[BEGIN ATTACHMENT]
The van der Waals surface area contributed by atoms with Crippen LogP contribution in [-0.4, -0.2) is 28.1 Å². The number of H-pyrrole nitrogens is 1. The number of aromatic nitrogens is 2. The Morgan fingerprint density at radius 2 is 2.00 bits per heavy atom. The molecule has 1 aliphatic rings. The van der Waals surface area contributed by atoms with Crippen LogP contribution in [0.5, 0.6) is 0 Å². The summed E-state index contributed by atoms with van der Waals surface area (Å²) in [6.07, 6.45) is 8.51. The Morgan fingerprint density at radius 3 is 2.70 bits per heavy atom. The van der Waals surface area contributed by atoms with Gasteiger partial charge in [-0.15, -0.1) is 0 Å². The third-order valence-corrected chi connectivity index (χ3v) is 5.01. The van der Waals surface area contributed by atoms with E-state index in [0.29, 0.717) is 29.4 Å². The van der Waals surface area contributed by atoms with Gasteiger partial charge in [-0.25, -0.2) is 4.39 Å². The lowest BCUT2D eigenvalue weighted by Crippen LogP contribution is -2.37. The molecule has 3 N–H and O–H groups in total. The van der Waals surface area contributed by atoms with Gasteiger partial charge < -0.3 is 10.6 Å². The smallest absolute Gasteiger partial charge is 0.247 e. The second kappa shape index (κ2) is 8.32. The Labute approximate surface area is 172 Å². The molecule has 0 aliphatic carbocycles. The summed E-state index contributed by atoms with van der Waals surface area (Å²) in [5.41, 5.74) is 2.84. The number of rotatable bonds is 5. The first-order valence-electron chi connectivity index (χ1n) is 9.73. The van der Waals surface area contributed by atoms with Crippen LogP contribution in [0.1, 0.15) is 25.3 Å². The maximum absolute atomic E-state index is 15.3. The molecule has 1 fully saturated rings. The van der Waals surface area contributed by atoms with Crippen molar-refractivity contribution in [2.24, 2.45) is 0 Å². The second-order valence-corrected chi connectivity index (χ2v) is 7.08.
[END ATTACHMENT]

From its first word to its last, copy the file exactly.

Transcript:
The van der Waals surface area contributed by atoms with Crippen LogP contribution in [-0.4, -0.2) is 28.1 Å². The number of H-pyrrole nitrogens is 1. The number of aromatic nitrogens is 2. The Morgan fingerprint density at radius 2 is 2.00 bits per heavy atom. The molecule has 1 aliphatic rings. The van der Waals surface area contributed by atoms with Crippen LogP contribution in [0.5, 0.6) is 0 Å². The summed E-state index contributed by atoms with van der Waals surface area (Å²) in [6.07, 6.45) is 8.51. The Morgan fingerprint density at radius 3 is 2.70 bits per heavy atom. The van der Waals surface area contributed by atoms with Gasteiger partial charge in [-0.15, -0.1) is 0 Å². The third-order valence-corrected chi connectivity index (χ3v) is 5.01. The van der Waals surface area contributed by atoms with E-state index in [0.29, 0.717) is 29.4 Å². The van der Waals surface area contributed by atoms with Gasteiger partial charge in [-0.25, -0.2) is 4.39 Å². The lowest BCUT2D eigenvalue weighted by Crippen LogP contribution is -2.37. The molecule has 3 N–H and O–H groups in total. The van der Waals surface area contributed by atoms with Gasteiger partial charge < -0.3 is 10.6 Å². The smallest absolute Gasteiger partial charge is 0.247 e. The second kappa shape index (κ2) is 8.32. The Labute approximate surface area is 172 Å². The molecule has 0 aliphatic carbocycles. The summed E-state index contributed by atoms with van der Waals surface area (Å²) in [5.41, 5.74) is 2.84. The number of rotatable bonds is 5. The first-order valence-electron chi connectivity index (χ1n) is 9.73. The van der Waals surface area contributed by atoms with Crippen LogP contribution in [0.1, 0.15) is 25.3 Å². The maximum absolute atomic E-state index is 15.3. The molecule has 1 fully saturated rings. The van der Waals surface area contributed by atoms with Crippen molar-refractivity contribution in [2.24, 2.45) is 0 Å². The second-order valence-corrected chi connectivity index (χ2v) is 7.08.